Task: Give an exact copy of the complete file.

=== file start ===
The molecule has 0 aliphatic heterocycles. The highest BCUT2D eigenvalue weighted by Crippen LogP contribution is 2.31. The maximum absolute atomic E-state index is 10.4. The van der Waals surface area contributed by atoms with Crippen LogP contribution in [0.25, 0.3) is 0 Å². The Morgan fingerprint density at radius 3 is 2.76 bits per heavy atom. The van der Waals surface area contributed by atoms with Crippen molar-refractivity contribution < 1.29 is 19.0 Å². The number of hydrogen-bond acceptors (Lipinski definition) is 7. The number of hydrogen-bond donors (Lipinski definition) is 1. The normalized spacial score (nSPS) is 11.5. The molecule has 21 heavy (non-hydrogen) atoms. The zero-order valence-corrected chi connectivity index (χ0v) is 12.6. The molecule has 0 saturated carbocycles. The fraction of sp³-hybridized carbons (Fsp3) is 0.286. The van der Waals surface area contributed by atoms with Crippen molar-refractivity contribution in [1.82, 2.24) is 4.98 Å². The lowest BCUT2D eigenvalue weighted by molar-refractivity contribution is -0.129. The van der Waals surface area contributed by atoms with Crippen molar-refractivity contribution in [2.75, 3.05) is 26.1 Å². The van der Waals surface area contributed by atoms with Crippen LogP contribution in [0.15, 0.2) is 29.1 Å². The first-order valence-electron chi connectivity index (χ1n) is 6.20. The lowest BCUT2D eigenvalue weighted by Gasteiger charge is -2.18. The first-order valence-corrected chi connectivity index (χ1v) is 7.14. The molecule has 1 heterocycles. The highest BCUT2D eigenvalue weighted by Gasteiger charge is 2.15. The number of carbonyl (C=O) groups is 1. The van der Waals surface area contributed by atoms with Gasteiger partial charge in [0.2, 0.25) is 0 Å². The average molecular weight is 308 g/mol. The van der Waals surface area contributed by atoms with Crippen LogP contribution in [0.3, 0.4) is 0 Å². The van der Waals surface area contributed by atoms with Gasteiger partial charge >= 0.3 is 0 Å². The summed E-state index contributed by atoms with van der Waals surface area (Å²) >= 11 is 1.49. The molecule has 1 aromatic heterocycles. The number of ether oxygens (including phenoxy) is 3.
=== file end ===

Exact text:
The molecule has 0 aliphatic heterocycles. The highest BCUT2D eigenvalue weighted by Crippen LogP contribution is 2.31. The maximum absolute atomic E-state index is 10.4. The van der Waals surface area contributed by atoms with Crippen LogP contribution in [0.25, 0.3) is 0 Å². The Morgan fingerprint density at radius 3 is 2.76 bits per heavy atom. The van der Waals surface area contributed by atoms with Crippen molar-refractivity contribution < 1.29 is 19.0 Å². The number of hydrogen-bond acceptors (Lipinski definition) is 7. The number of hydrogen-bond donors (Lipinski definition) is 1. The normalized spacial score (nSPS) is 11.5. The molecule has 21 heavy (non-hydrogen) atoms. The zero-order valence-corrected chi connectivity index (χ0v) is 12.6. The molecule has 0 saturated carbocycles. The fraction of sp³-hybridized carbons (Fsp3) is 0.286. The van der Waals surface area contributed by atoms with Crippen molar-refractivity contribution in [1.82, 2.24) is 4.98 Å². The lowest BCUT2D eigenvalue weighted by molar-refractivity contribution is -0.129. The van der Waals surface area contributed by atoms with Crippen molar-refractivity contribution in [2.75, 3.05) is 26.1 Å². The van der Waals surface area contributed by atoms with Crippen LogP contribution in [0.15, 0.2) is 29.1 Å². The first-order valence-electron chi connectivity index (χ1n) is 6.20. The lowest BCUT2D eigenvalue weighted by Gasteiger charge is -2.18. The first-order valence-corrected chi connectivity index (χ1v) is 7.14. The molecule has 1 heterocycles. The highest BCUT2D eigenvalue weighted by Gasteiger charge is 2.15. The number of carbonyl (C=O) groups is 1. The van der Waals surface area contributed by atoms with Gasteiger partial charge in [0.2, 0.25) is 0 Å². The average molecular weight is 308 g/mol. The van der Waals surface area contributed by atoms with Crippen LogP contribution in [0.3, 0.4) is 0 Å². The van der Waals surface area contributed by atoms with Gasteiger partial charge >= 0.3 is 0 Å². The summed E-state index contributed by atoms with van der Waals surface area (Å²) >= 11 is 1.49. The molecule has 1 aromatic heterocycles. The number of ether oxygens (including phenoxy) is 3.